Accident death 9 20.5
Murder 1 2.3
No results 9 20.5
No fixation 5 11.4
Total 44 100

Table 6. Distribution of cases according to death origin.

In four (9.1%) cases, exhumations were done due to their being buried without a certification of the death.

In five (11.4%) cases, the external examination only was performed. In the rest of the cases (88.6%), the autopsy was also done after physical examination.

Toxicologic and histopathologic samples were taken from 32 (72.7%) cases. One of the cases was only toxicologically and one case was only histopathologically examined.

According to macroscopic findings obtained from external examination and autopsy; purulent findings due to lung infection in eight (18.2%) cases, congenital heart defects such as septal defect, mitral and aortic stenosis in five (11.4%) cases, anencephalus in one (2.3%) case, prematurity findings in five (11.4%) cases, asphyxia findings such as alveolar hemorrhage, bloody fluid exudation from the lung sections, petechial hemorrhage on internal organ surfaces and serous membranes, foreign body aspiration findings with occlusion of the lumens in five (11.4%) cases were observed. In nine (20.5%) cases of traffic accidents and falling injuries, soft tissue damage, skull fracture, extremity fractures and internal organ injuries were detected (Table 7).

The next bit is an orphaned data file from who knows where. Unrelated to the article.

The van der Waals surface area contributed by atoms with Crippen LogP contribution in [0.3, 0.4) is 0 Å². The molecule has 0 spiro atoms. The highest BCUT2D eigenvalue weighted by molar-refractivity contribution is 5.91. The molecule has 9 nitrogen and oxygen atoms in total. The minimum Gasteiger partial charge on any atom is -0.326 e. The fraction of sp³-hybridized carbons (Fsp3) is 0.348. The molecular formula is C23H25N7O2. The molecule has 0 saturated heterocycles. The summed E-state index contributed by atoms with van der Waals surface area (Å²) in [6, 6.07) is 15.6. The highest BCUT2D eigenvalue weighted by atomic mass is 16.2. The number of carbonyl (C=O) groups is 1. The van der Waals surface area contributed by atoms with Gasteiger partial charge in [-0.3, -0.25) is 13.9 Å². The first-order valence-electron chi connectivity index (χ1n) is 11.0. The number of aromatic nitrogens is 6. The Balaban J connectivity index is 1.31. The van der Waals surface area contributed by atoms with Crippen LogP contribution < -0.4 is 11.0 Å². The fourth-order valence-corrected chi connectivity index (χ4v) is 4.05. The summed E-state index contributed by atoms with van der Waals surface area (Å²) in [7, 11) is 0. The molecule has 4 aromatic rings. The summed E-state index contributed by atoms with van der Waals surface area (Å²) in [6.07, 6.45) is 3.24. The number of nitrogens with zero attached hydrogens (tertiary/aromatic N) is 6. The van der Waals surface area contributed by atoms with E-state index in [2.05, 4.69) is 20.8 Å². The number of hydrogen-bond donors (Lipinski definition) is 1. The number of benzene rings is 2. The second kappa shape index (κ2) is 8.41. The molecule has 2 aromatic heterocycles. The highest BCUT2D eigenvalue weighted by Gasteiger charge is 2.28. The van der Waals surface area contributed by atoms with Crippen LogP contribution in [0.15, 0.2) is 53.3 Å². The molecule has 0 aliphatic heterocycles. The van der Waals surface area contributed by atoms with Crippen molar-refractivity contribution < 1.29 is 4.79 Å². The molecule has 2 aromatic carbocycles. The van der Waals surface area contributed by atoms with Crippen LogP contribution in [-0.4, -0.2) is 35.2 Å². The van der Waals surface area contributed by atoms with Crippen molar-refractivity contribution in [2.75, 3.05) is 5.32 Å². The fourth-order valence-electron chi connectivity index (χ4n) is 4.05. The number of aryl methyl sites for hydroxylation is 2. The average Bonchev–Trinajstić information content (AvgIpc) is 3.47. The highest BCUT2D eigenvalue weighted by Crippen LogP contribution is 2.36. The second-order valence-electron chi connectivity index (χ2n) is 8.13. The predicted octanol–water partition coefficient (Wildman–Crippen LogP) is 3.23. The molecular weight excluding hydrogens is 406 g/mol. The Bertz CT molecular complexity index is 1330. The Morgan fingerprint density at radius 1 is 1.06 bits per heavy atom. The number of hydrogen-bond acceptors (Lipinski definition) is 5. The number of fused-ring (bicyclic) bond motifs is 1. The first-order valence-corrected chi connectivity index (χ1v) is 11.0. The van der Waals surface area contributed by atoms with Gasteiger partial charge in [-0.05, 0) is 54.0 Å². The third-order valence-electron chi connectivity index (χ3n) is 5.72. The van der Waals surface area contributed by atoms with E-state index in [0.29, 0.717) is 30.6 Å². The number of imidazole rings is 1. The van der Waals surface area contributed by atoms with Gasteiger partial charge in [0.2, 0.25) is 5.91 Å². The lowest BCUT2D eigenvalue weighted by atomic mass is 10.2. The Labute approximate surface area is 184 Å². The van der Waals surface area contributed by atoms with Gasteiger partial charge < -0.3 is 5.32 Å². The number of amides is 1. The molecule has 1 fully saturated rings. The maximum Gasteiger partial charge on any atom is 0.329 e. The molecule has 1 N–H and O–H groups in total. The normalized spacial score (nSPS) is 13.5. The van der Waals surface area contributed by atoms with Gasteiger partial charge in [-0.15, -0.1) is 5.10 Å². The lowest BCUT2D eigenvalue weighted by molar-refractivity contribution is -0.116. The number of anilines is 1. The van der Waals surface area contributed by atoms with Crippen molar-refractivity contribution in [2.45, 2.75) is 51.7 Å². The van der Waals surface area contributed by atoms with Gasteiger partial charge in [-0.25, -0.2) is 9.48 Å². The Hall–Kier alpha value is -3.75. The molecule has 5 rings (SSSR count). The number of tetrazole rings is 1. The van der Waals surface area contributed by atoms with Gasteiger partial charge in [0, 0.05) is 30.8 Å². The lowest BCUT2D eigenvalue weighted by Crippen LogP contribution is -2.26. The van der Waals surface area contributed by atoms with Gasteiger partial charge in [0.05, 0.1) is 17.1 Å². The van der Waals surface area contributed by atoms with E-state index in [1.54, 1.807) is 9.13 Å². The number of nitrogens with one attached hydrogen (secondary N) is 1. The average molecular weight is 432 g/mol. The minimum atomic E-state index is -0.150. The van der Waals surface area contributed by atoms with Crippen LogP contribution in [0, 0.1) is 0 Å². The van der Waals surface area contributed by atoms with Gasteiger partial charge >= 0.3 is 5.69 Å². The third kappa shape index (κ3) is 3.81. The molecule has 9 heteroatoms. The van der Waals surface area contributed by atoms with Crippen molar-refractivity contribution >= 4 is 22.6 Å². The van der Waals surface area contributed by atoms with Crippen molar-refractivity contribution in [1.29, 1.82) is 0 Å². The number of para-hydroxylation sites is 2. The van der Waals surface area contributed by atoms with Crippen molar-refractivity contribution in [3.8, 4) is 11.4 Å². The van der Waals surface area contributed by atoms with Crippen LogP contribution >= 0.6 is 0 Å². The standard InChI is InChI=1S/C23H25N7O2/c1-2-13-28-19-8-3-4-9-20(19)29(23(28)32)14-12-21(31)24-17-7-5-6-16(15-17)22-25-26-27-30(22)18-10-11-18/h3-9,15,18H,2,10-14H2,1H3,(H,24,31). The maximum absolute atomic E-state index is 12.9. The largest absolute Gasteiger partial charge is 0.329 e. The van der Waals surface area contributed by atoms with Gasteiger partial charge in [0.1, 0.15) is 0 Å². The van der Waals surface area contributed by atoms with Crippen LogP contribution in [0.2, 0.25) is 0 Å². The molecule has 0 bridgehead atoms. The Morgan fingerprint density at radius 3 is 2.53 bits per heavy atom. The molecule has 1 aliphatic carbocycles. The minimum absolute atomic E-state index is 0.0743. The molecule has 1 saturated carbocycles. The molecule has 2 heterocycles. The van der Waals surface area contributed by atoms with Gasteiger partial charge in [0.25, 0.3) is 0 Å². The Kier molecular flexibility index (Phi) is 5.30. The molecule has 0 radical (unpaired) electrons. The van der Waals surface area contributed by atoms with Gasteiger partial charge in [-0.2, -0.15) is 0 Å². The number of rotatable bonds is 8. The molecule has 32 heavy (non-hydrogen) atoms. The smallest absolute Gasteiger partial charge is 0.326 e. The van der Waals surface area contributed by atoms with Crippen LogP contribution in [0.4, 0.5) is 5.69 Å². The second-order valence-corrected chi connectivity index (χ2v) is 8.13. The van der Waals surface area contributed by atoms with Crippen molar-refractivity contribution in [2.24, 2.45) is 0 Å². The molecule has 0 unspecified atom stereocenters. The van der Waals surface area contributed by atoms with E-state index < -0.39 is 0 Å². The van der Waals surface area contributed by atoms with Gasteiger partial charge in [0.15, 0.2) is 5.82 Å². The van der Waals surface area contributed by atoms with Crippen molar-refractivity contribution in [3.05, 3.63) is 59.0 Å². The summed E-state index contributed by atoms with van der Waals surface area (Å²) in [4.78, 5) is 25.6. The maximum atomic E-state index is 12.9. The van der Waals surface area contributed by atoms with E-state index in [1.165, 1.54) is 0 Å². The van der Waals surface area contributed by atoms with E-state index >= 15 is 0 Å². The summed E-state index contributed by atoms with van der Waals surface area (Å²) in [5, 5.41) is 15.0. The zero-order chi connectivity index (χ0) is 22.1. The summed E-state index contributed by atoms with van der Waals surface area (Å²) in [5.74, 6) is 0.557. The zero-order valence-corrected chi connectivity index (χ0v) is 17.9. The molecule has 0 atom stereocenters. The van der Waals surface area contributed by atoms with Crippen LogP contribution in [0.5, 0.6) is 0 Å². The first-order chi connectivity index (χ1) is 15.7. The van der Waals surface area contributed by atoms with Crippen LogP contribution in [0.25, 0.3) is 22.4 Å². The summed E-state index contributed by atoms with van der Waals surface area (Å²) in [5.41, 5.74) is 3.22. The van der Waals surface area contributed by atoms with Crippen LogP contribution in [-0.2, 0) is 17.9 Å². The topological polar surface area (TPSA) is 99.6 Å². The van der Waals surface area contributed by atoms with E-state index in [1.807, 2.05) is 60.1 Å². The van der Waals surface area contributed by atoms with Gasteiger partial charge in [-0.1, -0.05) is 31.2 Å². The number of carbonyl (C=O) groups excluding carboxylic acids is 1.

Frequency Percent
Congenital heart defect 5 11.4
Pulmonary discharge from lung 8 18.2
Anencephaly 1 2.3
Findings of dehydration 1 2.3
Skull bone fracture and brain damage 5 11.4
Extremity fracture 1 2.3
Internal organ injury 2 4.5
Subdural and subarachnoid haemorrhage 1 2.3
Foreign body aspiration 5 11.4
Alveolar edema-pulmonary edema 1 2.3
Decay findings 1 2.3
Prematurity 5 11.4
No feature 7 159
Burn 1 2.3
Total 44 100

Table 7. Findings detected by autopsy macroscopy.

Discussion

In forensic medicine practice, there are many difficulties in diagnosing 0-1 age group infant deaths. Inadequate clinical findings and lacking of information about death scene can often make it difficult to determine the cause of death [4,7]. Prematurity, intrauterine growth retardation, multiple pregnancies are the most important risk factors in antenatal and perinatal deaths [11]. The cases in our study constitute 34.1% of stillbirths and deaths in the first month.